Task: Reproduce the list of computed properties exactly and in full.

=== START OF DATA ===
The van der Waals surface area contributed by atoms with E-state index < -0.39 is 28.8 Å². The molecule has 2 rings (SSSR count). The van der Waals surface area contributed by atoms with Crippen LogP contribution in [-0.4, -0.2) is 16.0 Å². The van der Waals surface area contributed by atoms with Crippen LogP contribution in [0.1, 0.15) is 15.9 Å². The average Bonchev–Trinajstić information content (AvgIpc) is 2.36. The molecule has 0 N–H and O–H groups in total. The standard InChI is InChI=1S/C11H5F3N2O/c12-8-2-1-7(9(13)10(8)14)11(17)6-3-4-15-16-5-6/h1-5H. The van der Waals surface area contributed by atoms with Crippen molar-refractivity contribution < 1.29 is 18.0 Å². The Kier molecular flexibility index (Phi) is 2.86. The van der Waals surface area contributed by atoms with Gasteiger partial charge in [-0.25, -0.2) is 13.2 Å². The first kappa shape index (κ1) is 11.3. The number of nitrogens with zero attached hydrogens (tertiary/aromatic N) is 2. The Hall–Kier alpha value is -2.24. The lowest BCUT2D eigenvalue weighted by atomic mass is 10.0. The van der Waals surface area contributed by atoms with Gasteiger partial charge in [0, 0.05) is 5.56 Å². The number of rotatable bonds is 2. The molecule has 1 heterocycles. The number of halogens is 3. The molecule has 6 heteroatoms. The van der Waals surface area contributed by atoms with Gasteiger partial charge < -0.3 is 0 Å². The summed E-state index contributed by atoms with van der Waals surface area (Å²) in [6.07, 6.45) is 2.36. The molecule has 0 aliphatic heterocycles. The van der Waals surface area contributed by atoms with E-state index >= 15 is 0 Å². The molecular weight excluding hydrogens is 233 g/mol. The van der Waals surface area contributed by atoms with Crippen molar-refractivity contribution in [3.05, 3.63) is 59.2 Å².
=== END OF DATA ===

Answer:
The van der Waals surface area contributed by atoms with E-state index < -0.39 is 28.8 Å². The molecule has 2 rings (SSSR count). The van der Waals surface area contributed by atoms with Crippen LogP contribution in [-0.4, -0.2) is 16.0 Å². The van der Waals surface area contributed by atoms with Crippen LogP contribution in [0.1, 0.15) is 15.9 Å². The average Bonchev–Trinajstić information content (AvgIpc) is 2.36. The molecule has 0 N–H and O–H groups in total. The standard InChI is InChI=1S/C11H5F3N2O/c12-8-2-1-7(9(13)10(8)14)11(17)6-3-4-15-16-5-6/h1-5H. The van der Waals surface area contributed by atoms with Crippen molar-refractivity contribution < 1.29 is 18.0 Å². The Kier molecular flexibility index (Phi) is 2.86. The van der Waals surface area contributed by atoms with Gasteiger partial charge in [-0.25, -0.2) is 13.2 Å². The first kappa shape index (κ1) is 11.3. The number of nitrogens with zero attached hydrogens (tertiary/aromatic N) is 2. The Hall–Kier alpha value is -2.24. The lowest BCUT2D eigenvalue weighted by atomic mass is 10.0. The van der Waals surface area contributed by atoms with Gasteiger partial charge in [0, 0.05) is 5.56 Å². The number of rotatable bonds is 2. The molecule has 1 heterocycles. The number of halogens is 3. The molecule has 6 heteroatoms. The van der Waals surface area contributed by atoms with Gasteiger partial charge < -0.3 is 0 Å². The summed E-state index contributed by atoms with van der Waals surface area (Å²) in [6.07, 6.45) is 2.36. The molecule has 0 aliphatic heterocycles. The van der Waals surface area contributed by atoms with E-state index >= 15 is 0 Å². The molecular weight excluding hydrogens is 233 g/mol. The van der Waals surface area contributed by atoms with Crippen molar-refractivity contribution in [3.05, 3.63) is 59.2 Å².